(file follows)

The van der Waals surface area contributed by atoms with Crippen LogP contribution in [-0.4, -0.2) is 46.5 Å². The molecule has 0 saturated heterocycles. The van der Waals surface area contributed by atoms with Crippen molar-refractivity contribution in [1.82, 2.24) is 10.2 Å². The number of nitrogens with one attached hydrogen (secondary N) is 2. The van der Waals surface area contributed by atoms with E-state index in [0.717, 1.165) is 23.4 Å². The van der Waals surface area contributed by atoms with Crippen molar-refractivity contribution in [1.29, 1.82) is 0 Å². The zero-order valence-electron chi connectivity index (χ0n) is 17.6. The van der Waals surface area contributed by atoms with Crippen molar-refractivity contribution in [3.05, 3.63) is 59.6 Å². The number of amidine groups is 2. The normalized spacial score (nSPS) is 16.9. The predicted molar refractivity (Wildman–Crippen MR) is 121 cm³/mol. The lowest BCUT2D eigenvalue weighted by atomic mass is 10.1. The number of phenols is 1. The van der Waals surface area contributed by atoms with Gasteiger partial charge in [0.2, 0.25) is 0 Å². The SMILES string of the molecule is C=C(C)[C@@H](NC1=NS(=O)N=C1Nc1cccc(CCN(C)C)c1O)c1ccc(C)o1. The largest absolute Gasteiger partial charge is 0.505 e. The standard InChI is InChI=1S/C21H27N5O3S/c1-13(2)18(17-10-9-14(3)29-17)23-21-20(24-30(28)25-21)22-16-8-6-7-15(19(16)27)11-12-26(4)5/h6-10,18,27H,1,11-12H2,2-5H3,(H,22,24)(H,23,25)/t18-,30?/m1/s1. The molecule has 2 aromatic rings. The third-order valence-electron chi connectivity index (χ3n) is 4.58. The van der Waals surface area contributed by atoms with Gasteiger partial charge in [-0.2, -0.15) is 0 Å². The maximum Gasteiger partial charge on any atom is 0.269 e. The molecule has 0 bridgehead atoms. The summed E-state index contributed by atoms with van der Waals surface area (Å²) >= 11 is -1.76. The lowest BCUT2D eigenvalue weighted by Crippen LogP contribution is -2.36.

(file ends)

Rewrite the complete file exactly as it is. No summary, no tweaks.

The van der Waals surface area contributed by atoms with Crippen LogP contribution in [-0.4, -0.2) is 46.5 Å². The molecule has 0 saturated heterocycles. The van der Waals surface area contributed by atoms with Crippen molar-refractivity contribution in [1.82, 2.24) is 10.2 Å². The number of nitrogens with one attached hydrogen (secondary N) is 2. The van der Waals surface area contributed by atoms with E-state index in [0.717, 1.165) is 23.4 Å². The van der Waals surface area contributed by atoms with Crippen molar-refractivity contribution in [1.29, 1.82) is 0 Å². The zero-order valence-electron chi connectivity index (χ0n) is 17.6. The van der Waals surface area contributed by atoms with Crippen molar-refractivity contribution in [3.05, 3.63) is 59.6 Å². The number of amidine groups is 2. The normalized spacial score (nSPS) is 16.9. The predicted molar refractivity (Wildman–Crippen MR) is 121 cm³/mol. The lowest BCUT2D eigenvalue weighted by atomic mass is 10.1. The number of phenols is 1. The van der Waals surface area contributed by atoms with Gasteiger partial charge in [0.2, 0.25) is 0 Å². The SMILES string of the molecule is C=C(C)[C@@H](NC1=NS(=O)N=C1Nc1cccc(CCN(C)C)c1O)c1ccc(C)o1. The largest absolute Gasteiger partial charge is 0.505 e. The standard InChI is InChI=1S/C21H27N5O3S/c1-13(2)18(17-10-9-14(3)29-17)23-21-20(24-30(28)25-21)22-16-8-6-7-15(19(16)27)11-12-26(4)5/h6-10,18,27H,1,11-12H2,2-5H3,(H,22,24)(H,23,25)/t18-,30?/m1/s1. The molecule has 2 aromatic rings. The third-order valence-electron chi connectivity index (χ3n) is 4.58. The van der Waals surface area contributed by atoms with Gasteiger partial charge in [-0.2, -0.15) is 0 Å². The maximum Gasteiger partial charge on any atom is 0.269 e. The molecule has 0 bridgehead atoms. The summed E-state index contributed by atoms with van der Waals surface area (Å²) >= 11 is -1.76. The lowest BCUT2D eigenvalue weighted by Crippen LogP contribution is -2.36.